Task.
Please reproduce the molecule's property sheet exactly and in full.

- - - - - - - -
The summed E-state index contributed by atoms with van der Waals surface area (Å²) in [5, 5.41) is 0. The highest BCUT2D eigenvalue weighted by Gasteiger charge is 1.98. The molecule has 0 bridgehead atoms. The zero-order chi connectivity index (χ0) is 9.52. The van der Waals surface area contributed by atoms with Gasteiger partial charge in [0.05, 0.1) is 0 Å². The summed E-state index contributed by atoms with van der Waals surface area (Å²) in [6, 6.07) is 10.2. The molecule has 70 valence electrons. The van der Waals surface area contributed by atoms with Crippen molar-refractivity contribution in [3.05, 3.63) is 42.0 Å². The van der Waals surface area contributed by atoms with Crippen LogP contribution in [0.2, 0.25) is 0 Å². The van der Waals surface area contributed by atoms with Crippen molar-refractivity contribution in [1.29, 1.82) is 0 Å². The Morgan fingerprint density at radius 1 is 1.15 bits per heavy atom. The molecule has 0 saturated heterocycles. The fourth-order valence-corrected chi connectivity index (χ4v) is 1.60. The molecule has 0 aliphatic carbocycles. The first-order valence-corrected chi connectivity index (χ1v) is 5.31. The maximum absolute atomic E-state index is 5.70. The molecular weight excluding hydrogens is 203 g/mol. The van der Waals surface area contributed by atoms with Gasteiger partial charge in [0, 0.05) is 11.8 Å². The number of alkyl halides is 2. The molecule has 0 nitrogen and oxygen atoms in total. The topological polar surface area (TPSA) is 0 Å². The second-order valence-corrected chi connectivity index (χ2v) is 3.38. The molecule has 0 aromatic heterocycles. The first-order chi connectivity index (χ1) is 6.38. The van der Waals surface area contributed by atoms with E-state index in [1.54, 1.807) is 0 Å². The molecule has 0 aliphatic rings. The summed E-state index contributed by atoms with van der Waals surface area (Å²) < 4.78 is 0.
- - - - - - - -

The summed E-state index contributed by atoms with van der Waals surface area (Å²) in [5, 5.41) is 0. The highest BCUT2D eigenvalue weighted by Gasteiger charge is 1.98. The molecule has 0 bridgehead atoms. The zero-order chi connectivity index (χ0) is 9.52. The van der Waals surface area contributed by atoms with Gasteiger partial charge in [0.05, 0.1) is 0 Å². The summed E-state index contributed by atoms with van der Waals surface area (Å²) in [6, 6.07) is 10.2. The molecule has 70 valence electrons. The van der Waals surface area contributed by atoms with Crippen molar-refractivity contribution in [3.05, 3.63) is 42.0 Å². The van der Waals surface area contributed by atoms with Crippen LogP contribution in [0.2, 0.25) is 0 Å². The van der Waals surface area contributed by atoms with Crippen molar-refractivity contribution in [1.29, 1.82) is 0 Å². The Morgan fingerprint density at radius 1 is 1.15 bits per heavy atom. The molecule has 0 saturated heterocycles. The fourth-order valence-corrected chi connectivity index (χ4v) is 1.60. The molecule has 0 aliphatic carbocycles. The first-order valence-corrected chi connectivity index (χ1v) is 5.31. The maximum absolute atomic E-state index is 5.70. The molecular weight excluding hydrogens is 203 g/mol. The van der Waals surface area contributed by atoms with Gasteiger partial charge in [0, 0.05) is 11.8 Å². The number of alkyl halides is 2. The molecule has 0 nitrogen and oxygen atoms in total. The topological polar surface area (TPSA) is 0 Å². The second-order valence-corrected chi connectivity index (χ2v) is 3.38. The molecule has 0 aromatic heterocycles. The first-order chi connectivity index (χ1) is 6.38. The van der Waals surface area contributed by atoms with E-state index in [1.54, 1.807) is 0 Å². The molecule has 0 aliphatic rings. The summed E-state index contributed by atoms with van der Waals surface area (Å²) < 4.78 is 0.